Pair accused of killing Hemet senior to stand trial

MURRIETA – Two men accused of gunning down a 77-year-old retiree during a robbery at his Hemet home and committing additional robberies during which they allegedly targeted seniors and the disabled must stand trial on murder and other charges, a judge ruled today.

Tiaki Alfred James Mosley, 19, and Kelvin Leymon Redd Jr., 25, both of San Jacinto, were arrested Nov. 19 in connection with the fatal shooting of Victor Prinque.

Following a preliminary hearing at the Southwest Justice Center in Murrieta, Riverside County Superior Court Judge Angel Bermudez found there was sufficient evidence to bound the pair over for trial on the murder charge, as well as three counts of robbery, one count each of burglary and grand theft and special circumstance allegations of killing in the course of a robbery.

Bermudez also affirmed a special circumstance allegation of lying in wait against Redd, but dismissed the same allegation against Mosley. The defendants could face the death penalty if they’re convicted and the District Attorney’s Office seeks to pursue capital punishment.

Both men remain in custody without bail at the Southwest Detention Center.

According to Hemet police Chief David Brown, the defendants were identified following an investigation conducted with the assistance of sheriff’s deputies.

Investigators allege that on the night of Nov. 16, Mosley and Redd parked outside the Stater Bros. supermarket on Florida Avenue in Hemet and observed Prinque and his wife leave the store, then followed the couple back to their single-story house in the 2800 block of West Fruitvale Avenue.

As Prinque unloaded groceries in his garage, the defendants allegedly confronted the victim and demanded money from him at gunpoint. The 77-year-old was shot to death. His wife was not harmed.

According to Brown, the men fled immediately afterward without being spotted, but detectives were able to obtain a description of their vehicle and shared that information with surrounding law enforcement agencies.

The police chief said a sheriff’s sergeant located the getaway car, leading to the driver and its occupants being questioned. Search warrants were obtained and served at several locations, culminating in Mosley and Redd being arrested, Brown said.

Investigators believe the men were involved in two similar robberies in the San Jacinto area in the weeks prior to the fatal shooting.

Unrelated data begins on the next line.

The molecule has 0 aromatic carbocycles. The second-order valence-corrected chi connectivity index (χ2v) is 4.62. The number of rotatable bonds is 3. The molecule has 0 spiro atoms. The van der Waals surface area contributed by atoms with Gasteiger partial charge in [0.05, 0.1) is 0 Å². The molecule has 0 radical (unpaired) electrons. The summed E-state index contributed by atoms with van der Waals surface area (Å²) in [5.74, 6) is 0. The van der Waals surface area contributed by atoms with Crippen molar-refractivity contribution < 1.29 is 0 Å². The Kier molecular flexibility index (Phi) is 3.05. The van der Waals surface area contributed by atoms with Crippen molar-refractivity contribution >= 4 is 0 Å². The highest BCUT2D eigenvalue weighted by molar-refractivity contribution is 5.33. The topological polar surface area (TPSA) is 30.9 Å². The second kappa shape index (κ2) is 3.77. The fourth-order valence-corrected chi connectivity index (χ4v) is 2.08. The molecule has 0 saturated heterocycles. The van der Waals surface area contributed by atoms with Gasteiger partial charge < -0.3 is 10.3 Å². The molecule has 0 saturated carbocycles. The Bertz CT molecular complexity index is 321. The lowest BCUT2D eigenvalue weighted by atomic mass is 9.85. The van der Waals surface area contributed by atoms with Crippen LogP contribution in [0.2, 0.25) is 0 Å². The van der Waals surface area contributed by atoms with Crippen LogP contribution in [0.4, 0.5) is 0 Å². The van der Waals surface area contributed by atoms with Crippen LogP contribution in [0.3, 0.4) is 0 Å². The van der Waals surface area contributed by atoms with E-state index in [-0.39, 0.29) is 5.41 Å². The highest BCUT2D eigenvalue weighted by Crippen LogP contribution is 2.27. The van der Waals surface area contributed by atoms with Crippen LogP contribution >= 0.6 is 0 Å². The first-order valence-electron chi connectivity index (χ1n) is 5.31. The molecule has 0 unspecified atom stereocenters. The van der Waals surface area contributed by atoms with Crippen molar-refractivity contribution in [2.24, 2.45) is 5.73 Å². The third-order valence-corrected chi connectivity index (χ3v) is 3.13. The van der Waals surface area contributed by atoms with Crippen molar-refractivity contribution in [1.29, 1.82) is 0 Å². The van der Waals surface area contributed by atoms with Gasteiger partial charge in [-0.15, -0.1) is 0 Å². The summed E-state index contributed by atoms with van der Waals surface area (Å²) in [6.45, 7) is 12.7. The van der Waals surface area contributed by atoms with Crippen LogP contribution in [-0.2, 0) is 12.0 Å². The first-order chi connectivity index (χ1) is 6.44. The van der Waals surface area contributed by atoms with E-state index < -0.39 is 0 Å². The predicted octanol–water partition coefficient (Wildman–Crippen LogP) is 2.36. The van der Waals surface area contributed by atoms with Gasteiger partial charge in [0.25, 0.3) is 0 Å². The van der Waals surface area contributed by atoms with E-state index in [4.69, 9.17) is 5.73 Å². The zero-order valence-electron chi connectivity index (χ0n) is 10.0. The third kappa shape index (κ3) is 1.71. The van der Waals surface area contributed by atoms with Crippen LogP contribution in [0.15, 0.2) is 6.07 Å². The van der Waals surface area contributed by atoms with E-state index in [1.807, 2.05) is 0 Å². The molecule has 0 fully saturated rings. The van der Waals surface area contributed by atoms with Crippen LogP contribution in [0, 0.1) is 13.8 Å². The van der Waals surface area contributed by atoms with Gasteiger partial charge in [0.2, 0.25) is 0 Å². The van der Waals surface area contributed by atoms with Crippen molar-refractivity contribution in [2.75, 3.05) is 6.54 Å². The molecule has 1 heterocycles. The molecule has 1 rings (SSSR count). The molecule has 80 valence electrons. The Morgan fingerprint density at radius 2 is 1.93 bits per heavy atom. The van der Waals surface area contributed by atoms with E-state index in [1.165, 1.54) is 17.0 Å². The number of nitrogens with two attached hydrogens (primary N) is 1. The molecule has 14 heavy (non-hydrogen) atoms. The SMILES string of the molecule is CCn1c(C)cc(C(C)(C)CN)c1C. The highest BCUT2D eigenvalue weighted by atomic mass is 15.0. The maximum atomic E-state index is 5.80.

According to court records, Redd has a misdemeanor conviction for petty theft in 2007. There was no record of adult convictions for Mosley.


MURRIETA – A preliminary hearing is scheduled today for two men accused of gunning down a 77-year-old Hemet man during a robbery at his home and committing additional robberies during which they allegedly targeted seniors and the disabled.

Tiaki Alfred James Mosley, 19, and Kelvin Leymon Redd Jr., 25, both of San Jacinto, were arrested last Nov. 19 in connection with the fatal shooting of Victor Prinque. Along with first-degree murder, the defendants are each charged with special circumstance allegations of killing in the commission of a robbery and lying in wait, as well as three counts of robbery with sentence-enhancing allegations of targeting persons 65 years or older and using a firearm during a felony.

Today’s hearing before Riverside County Superior Court Judge Angel Bermudez will determine whether there’s sufficient evidence to warrant a trial for the pair.

Both men remain held without bail at the Southwest Detention Center in Murrieta. According to Hemet police Chief David Brown, the defendants were identified following an investigation conducted with the assistance of sheriff’s deputies.

Investigators allege that on the night of Nov. 16, Mosley and Redd parked outside the Stater Bros. supermarket on Florida Avenue in Hemet and observed Prinque and his wife leave the store, then followed the couple back to their house in the 2800 block of West Fruitvale Avenue.

As Prinque unloaded groceries in his garage, the defendants allegedly confronted the victim and demanded money from him at gunpoint, detectives said. The 77-year-old was shot to death. His wife was not harmed.

According to Brown, the men fled immediately afterward without being spotted, but detectives were able to obtain a description of their vehicle and shared that information with surrounding law enforcement agencies.